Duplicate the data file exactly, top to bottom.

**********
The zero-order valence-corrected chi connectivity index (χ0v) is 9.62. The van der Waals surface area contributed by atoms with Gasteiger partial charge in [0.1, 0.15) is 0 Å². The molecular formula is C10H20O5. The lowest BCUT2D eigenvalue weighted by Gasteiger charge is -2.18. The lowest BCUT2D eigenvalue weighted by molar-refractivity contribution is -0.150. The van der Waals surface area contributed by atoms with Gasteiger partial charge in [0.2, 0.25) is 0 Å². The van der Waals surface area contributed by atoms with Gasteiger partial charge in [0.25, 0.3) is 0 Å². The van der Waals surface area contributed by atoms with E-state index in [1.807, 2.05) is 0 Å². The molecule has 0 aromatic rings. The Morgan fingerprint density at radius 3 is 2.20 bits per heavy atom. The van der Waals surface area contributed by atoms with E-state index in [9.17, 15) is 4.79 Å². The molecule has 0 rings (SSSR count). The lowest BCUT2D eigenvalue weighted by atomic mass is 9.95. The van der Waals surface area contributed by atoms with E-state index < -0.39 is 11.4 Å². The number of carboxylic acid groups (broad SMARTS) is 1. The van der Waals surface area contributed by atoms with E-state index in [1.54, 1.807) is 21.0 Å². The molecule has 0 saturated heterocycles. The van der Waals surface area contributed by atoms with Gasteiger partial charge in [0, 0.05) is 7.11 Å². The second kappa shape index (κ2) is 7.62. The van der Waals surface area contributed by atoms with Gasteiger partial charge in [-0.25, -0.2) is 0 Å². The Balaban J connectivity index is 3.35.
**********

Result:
The zero-order valence-corrected chi connectivity index (χ0v) is 9.62. The van der Waals surface area contributed by atoms with Gasteiger partial charge in [0.1, 0.15) is 0 Å². The molecular formula is C10H20O5. The lowest BCUT2D eigenvalue weighted by Gasteiger charge is -2.18. The lowest BCUT2D eigenvalue weighted by molar-refractivity contribution is -0.150. The van der Waals surface area contributed by atoms with Gasteiger partial charge in [0.2, 0.25) is 0 Å². The van der Waals surface area contributed by atoms with Gasteiger partial charge in [0.25, 0.3) is 0 Å². The van der Waals surface area contributed by atoms with E-state index in [1.807, 2.05) is 0 Å². The molecule has 0 aromatic rings. The Morgan fingerprint density at radius 3 is 2.20 bits per heavy atom. The van der Waals surface area contributed by atoms with E-state index in [9.17, 15) is 4.79 Å². The molecule has 0 rings (SSSR count). The lowest BCUT2D eigenvalue weighted by atomic mass is 9.95. The van der Waals surface area contributed by atoms with E-state index < -0.39 is 11.4 Å². The number of carboxylic acid groups (broad SMARTS) is 1. The van der Waals surface area contributed by atoms with E-state index in [1.54, 1.807) is 21.0 Å². The molecule has 0 saturated heterocycles. The van der Waals surface area contributed by atoms with Gasteiger partial charge in [0, 0.05) is 7.11 Å². The second kappa shape index (κ2) is 7.62. The van der Waals surface area contributed by atoms with Gasteiger partial charge in [-0.25, -0.2) is 0 Å². The Balaban J connectivity index is 3.35.